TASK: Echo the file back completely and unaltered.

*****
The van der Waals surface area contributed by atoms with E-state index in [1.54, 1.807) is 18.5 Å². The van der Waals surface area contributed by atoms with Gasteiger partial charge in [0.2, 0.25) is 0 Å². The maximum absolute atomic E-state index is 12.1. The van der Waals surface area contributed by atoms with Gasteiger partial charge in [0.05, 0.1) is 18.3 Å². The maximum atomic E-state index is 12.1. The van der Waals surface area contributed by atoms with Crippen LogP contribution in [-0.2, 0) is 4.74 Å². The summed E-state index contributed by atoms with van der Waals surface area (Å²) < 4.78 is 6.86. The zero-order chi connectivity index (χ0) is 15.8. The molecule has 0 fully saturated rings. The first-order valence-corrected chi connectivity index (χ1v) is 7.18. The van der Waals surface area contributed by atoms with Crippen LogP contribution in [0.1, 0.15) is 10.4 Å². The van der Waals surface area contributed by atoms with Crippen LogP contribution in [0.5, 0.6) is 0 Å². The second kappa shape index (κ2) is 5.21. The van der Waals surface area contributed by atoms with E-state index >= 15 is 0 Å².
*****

The van der Waals surface area contributed by atoms with E-state index in [1.54, 1.807) is 18.5 Å². The van der Waals surface area contributed by atoms with Gasteiger partial charge in [0.2, 0.25) is 0 Å². The maximum absolute atomic E-state index is 12.1. The van der Waals surface area contributed by atoms with Gasteiger partial charge in [0.05, 0.1) is 18.3 Å². The maximum atomic E-state index is 12.1. The van der Waals surface area contributed by atoms with Crippen LogP contribution in [-0.2, 0) is 4.74 Å². The summed E-state index contributed by atoms with van der Waals surface area (Å²) < 4.78 is 6.86. The zero-order chi connectivity index (χ0) is 15.8. The molecule has 0 fully saturated rings. The first-order valence-corrected chi connectivity index (χ1v) is 7.18. The van der Waals surface area contributed by atoms with Crippen LogP contribution in [0.1, 0.15) is 10.4 Å². The van der Waals surface area contributed by atoms with Crippen LogP contribution in [0.5, 0.6) is 0 Å². The second kappa shape index (κ2) is 5.21. The van der Waals surface area contributed by atoms with E-state index >= 15 is 0 Å².